Hyper Change and Religious Trauma

After retiring as bishop, John Shelby Spong told us Why Christianity Must Change or Die, speaking as someone in exile from a church that was alienated from modern reality. I would like to add “Why is change so difficult?” and answer from the perspective of history in combination with science.

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Mother Teresa and Doubting Thomas

The story of Doubting Thomas (John 20:24-29) takes place at the end of the Gospel of John. Like the rest of the Gospel, the Doubting Thomas tale is not a true story but rather what we call religious history. The truth is inside the story. The surface story says that Thomas the Twin (rumored to be the twin brother of Jesus, but that idea has never been substantiated) was not in the room for Jesus’s first appearance to the disciples after his crucifixion. But Thomas was there for the second appearance a week later. Jesus insisted that Thomas touch his wounds, after which Thomas exclaimed, “My Lord and my God” (John 20:28). Thomas the Twin then became Doubting Thomas. His role in the history of the Jesus movement is to tell us that doubting is a no-no, and believers must have total faith in Jesus as God.

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Apostle to the Apostles: Mary’s Story

So here, let me honour Mary the Apostle to the Apostles with this my imaginary account of Mary’s story. Remember the power of our imaginations to breathe life into what appears to all the world to be dead.

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Musing of a Progressive Christian Layman: Women in Church Leadership

  How can any 21st century woman believe that only men must lead in the home and church and that a woman’s role is to submit to male leadership? How can a woman attend a church that …

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What Jesus Wants

I’ve been rereading Henri Nouwen’s The Way of the Heart: Desert Spirituality and Contemporary Ministry for a contemplative retreat I will be co-leading this spring. It’s amazing how much one can get out of what seems a simple little book each time it is read. This time I realized why Henri became popular among evangelical Christians. He emphasizes a very personal relationship with Jesus, so personal that “Christ…lives in us, that he is our true self.”

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On the Dangers of Not Giving a Fig  

Watching the NBC broadcast of “Jesus Christ Superstar LIVE” on Easter night was jarring. Not because it was bad. The New York Times called it “thoughtful, challenging,” and a “conceptual and artistic triumph.”[i] What was jarring was what I already knew was there: the anti-Semitism inherent in the story. A review by Jeffrey Salkin reflected on the ominous portrayal of priests Caiphas and Annas: “The Jews look like they might have been Darth Vader’s homeys. Pure evil.”[ii]  But who’s to blame for that? Certainly not the producers. And certainly not Webber or Rice. They were just working with the “source material” – and that would be our anti-Semitic gospels.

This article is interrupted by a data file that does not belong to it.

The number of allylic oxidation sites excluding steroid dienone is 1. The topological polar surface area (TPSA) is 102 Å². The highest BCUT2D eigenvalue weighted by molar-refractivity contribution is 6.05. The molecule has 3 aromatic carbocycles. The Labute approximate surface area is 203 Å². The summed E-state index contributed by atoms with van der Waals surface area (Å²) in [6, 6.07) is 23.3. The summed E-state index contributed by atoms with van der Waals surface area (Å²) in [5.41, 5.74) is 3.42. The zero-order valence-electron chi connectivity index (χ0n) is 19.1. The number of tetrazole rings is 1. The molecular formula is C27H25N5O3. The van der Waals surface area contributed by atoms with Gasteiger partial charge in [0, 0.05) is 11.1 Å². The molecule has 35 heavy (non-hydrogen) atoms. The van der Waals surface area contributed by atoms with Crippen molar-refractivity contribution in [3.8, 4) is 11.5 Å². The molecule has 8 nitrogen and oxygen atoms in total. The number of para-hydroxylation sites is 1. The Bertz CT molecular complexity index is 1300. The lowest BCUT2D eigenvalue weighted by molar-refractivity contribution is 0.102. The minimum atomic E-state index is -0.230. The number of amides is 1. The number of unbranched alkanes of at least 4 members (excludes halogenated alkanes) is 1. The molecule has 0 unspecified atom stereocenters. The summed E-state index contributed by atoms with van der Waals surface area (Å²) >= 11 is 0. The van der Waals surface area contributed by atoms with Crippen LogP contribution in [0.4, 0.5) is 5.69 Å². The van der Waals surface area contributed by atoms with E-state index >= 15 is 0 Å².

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Modern Novelists Spread Unorthodox Christian Ideas – Part 7

Thief on the Cross

Lawyer and historian Cameron Thorne found an ancient Templar scroll that referred to Jesus as “The Thief on the Cross.” He and his fiancée, Amanda Spencer, try to uncover several secrets of early Christianity before a splinter group of Mormon zealots finds them and destroys them.

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Preparing to Preach on RESURRECTION: Giving up the notion of a physical resuscitation.

This Sunday worship services will begin with the proclamation that: Christ is Risen! Christ is risen indeed. Alleluia! Let me follow that proclamation up with a good Lutheran question:“What does this mean?” What does it mean that Christ is risen? What does resurrection mean? The truth is that there are about as many different explanations of Christ’s resurrection as there are Christians. And that’s a good thing, because the question of the resurrection is a question that lies at the very heart of Christianity. So, is it any wonder that Christians have been struggling to come to terms with resurrection since the very first rumours that Christ had risen began to circulate. Over the centuries the various responses to the question of resurrection have divided Christians as various camps work out various responses.

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Engaging in Good Friday

Easter week can elicit many questions. Did Jesus physically rise in a miraculous resuscitation on the third day after his death? Was the holy temple curtain torn in two from top to bottom at the moment of his death? (Mt 27:51) After his death, did the bodies of many dead saints rise up from their tombs and flood Jerusalem appearing to many? (Mt 27:52) Let’s face it, progressives often come to very different conclusions on these topics than most conservative evangelical pastors do. But one thing that most tend to agree on is that Jesus was executed on a day that we recognize today as Good Friday.